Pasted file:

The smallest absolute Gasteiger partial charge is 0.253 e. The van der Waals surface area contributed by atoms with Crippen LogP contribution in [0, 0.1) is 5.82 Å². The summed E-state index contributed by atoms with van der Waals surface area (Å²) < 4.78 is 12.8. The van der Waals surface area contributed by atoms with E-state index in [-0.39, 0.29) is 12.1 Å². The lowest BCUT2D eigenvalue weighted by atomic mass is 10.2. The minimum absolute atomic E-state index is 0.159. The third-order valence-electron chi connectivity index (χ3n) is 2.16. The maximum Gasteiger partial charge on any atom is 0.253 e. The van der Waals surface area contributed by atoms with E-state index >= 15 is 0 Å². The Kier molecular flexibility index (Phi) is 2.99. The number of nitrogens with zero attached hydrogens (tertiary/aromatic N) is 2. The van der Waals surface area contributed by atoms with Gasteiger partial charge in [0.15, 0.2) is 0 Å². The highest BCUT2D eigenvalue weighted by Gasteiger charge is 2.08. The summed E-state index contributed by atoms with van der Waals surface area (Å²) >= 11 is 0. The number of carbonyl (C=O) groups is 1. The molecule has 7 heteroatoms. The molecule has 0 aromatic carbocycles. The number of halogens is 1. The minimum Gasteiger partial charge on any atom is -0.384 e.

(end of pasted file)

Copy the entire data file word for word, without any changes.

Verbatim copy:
The smallest absolute Gasteiger partial charge is 0.253 e. The van der Waals surface area contributed by atoms with Crippen LogP contribution in [0, 0.1) is 5.82 Å². The summed E-state index contributed by atoms with van der Waals surface area (Å²) < 4.78 is 12.8. The van der Waals surface area contributed by atoms with E-state index in [-0.39, 0.29) is 12.1 Å². The lowest BCUT2D eigenvalue weighted by atomic mass is 10.2. The minimum absolute atomic E-state index is 0.159. The third-order valence-electron chi connectivity index (χ3n) is 2.16. The maximum Gasteiger partial charge on any atom is 0.253 e. The van der Waals surface area contributed by atoms with E-state index >= 15 is 0 Å². The Kier molecular flexibility index (Phi) is 2.99. The number of nitrogens with zero attached hydrogens (tertiary/aromatic N) is 2. The van der Waals surface area contributed by atoms with Gasteiger partial charge in [0.15, 0.2) is 0 Å². The highest BCUT2D eigenvalue weighted by Gasteiger charge is 2.08. The summed E-state index contributed by atoms with van der Waals surface area (Å²) >= 11 is 0. The number of carbonyl (C=O) groups is 1. The molecule has 7 heteroatoms. The molecule has 0 aromatic carbocycles. The number of halogens is 1. The minimum Gasteiger partial charge on any atom is -0.384 e.